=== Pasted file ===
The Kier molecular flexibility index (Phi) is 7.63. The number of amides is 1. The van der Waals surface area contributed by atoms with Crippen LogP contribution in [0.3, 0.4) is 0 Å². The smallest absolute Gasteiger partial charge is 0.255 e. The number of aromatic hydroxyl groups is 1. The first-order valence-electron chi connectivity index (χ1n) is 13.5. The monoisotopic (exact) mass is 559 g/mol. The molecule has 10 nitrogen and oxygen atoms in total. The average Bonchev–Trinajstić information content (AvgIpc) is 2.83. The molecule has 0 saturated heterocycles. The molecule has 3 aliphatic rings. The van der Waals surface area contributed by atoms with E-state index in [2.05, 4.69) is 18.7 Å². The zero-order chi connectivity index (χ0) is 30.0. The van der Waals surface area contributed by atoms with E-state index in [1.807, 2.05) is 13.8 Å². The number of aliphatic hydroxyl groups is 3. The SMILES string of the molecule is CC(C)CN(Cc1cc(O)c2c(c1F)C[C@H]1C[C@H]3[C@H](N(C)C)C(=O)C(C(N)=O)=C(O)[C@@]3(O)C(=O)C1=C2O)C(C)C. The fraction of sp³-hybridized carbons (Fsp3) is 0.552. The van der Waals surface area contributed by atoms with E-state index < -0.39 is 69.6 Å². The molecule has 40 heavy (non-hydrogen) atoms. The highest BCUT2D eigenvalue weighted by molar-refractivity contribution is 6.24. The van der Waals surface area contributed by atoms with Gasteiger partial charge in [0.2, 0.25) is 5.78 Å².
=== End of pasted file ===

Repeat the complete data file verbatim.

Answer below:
The Kier molecular flexibility index (Phi) is 7.63. The number of amides is 1. The van der Waals surface area contributed by atoms with Crippen LogP contribution in [0.3, 0.4) is 0 Å². The smallest absolute Gasteiger partial charge is 0.255 e. The number of aromatic hydroxyl groups is 1. The first-order valence-electron chi connectivity index (χ1n) is 13.5. The monoisotopic (exact) mass is 559 g/mol. The molecule has 10 nitrogen and oxygen atoms in total. The average Bonchev–Trinajstić information content (AvgIpc) is 2.83. The molecule has 0 saturated heterocycles. The molecule has 3 aliphatic rings. The van der Waals surface area contributed by atoms with E-state index in [2.05, 4.69) is 18.7 Å². The zero-order chi connectivity index (χ0) is 30.0. The van der Waals surface area contributed by atoms with E-state index in [1.807, 2.05) is 13.8 Å². The number of aliphatic hydroxyl groups is 3. The SMILES string of the molecule is CC(C)CN(Cc1cc(O)c2c(c1F)C[C@H]1C[C@H]3[C@H](N(C)C)C(=O)C(C(N)=O)=C(O)[C@@]3(O)C(=O)C1=C2O)C(C)C. The fraction of sp³-hybridized carbons (Fsp3) is 0.552. The van der Waals surface area contributed by atoms with E-state index < -0.39 is 69.6 Å². The molecule has 40 heavy (non-hydrogen) atoms. The highest BCUT2D eigenvalue weighted by molar-refractivity contribution is 6.24. The van der Waals surface area contributed by atoms with Gasteiger partial charge in [0.2, 0.25) is 5.78 Å².